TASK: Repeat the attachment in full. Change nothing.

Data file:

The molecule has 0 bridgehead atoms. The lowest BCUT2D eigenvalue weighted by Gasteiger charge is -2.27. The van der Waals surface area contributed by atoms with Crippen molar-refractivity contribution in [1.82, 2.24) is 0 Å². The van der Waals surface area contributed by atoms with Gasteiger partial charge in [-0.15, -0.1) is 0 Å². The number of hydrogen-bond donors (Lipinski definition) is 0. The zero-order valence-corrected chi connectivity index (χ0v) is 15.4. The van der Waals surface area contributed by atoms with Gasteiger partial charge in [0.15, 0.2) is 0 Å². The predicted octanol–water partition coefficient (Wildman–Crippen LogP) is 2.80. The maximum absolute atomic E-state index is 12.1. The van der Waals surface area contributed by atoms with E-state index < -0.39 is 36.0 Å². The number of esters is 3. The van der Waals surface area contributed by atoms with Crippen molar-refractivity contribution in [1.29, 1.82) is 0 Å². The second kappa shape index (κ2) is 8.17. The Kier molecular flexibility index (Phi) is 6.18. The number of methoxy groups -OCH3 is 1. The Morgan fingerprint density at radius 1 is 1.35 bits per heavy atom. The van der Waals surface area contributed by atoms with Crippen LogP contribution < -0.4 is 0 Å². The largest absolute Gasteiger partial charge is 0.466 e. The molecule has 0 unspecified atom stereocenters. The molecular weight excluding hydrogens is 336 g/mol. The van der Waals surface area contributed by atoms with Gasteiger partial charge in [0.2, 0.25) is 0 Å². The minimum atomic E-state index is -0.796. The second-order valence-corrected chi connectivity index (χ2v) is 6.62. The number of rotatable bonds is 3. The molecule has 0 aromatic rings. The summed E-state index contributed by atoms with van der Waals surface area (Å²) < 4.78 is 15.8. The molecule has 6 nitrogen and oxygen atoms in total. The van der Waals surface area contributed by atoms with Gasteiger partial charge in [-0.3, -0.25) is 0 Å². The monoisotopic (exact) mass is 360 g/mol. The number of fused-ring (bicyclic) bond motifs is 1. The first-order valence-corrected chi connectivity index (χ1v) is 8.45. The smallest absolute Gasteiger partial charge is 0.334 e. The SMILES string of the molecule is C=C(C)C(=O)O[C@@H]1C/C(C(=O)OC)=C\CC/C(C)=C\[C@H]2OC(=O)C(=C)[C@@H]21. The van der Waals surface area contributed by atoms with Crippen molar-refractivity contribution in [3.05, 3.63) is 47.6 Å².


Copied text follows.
The molecule has 0 bridgehead atoms. The lowest BCUT2D eigenvalue weighted by Gasteiger charge is -2.27. The van der Waals surface area contributed by atoms with Crippen molar-refractivity contribution in [1.82, 2.24) is 0 Å². The van der Waals surface area contributed by atoms with Gasteiger partial charge in [-0.15, -0.1) is 0 Å². The number of hydrogen-bond donors (Lipinski definition) is 0. The zero-order valence-corrected chi connectivity index (χ0v) is 15.4. The van der Waals surface area contributed by atoms with Gasteiger partial charge in [0.15, 0.2) is 0 Å². The predicted octanol–water partition coefficient (Wildman–Crippen LogP) is 2.80. The maximum absolute atomic E-state index is 12.1. The van der Waals surface area contributed by atoms with E-state index < -0.39 is 36.0 Å². The number of esters is 3. The van der Waals surface area contributed by atoms with Crippen molar-refractivity contribution in [1.29, 1.82) is 0 Å². The second kappa shape index (κ2) is 8.17. The Kier molecular flexibility index (Phi) is 6.18. The number of methoxy groups -OCH3 is 1. The Morgan fingerprint density at radius 1 is 1.35 bits per heavy atom. The van der Waals surface area contributed by atoms with Crippen LogP contribution < -0.4 is 0 Å². The largest absolute Gasteiger partial charge is 0.466 e. The molecule has 0 unspecified atom stereocenters. The molecular weight excluding hydrogens is 336 g/mol. The van der Waals surface area contributed by atoms with Gasteiger partial charge in [0.2, 0.25) is 0 Å². The minimum atomic E-state index is -0.796. The second-order valence-corrected chi connectivity index (χ2v) is 6.62. The number of rotatable bonds is 3. The molecule has 0 aromatic rings. The summed E-state index contributed by atoms with van der Waals surface area (Å²) < 4.78 is 15.8. The molecule has 6 nitrogen and oxygen atoms in total. The van der Waals surface area contributed by atoms with Gasteiger partial charge in [-0.3, -0.25) is 0 Å². The monoisotopic (exact) mass is 360 g/mol. The number of fused-ring (bicyclic) bond motifs is 1. The first-order valence-corrected chi connectivity index (χ1v) is 8.45. The smallest absolute Gasteiger partial charge is 0.334 e. The SMILES string of the molecule is C=C(C)C(=O)O[C@@H]1C/C(C(=O)OC)=C\CC/C(C)=C\[C@H]2OC(=O)C(=C)[C@@H]21. The van der Waals surface area contributed by atoms with Crippen molar-refractivity contribution in [3.05, 3.63) is 47.6 Å².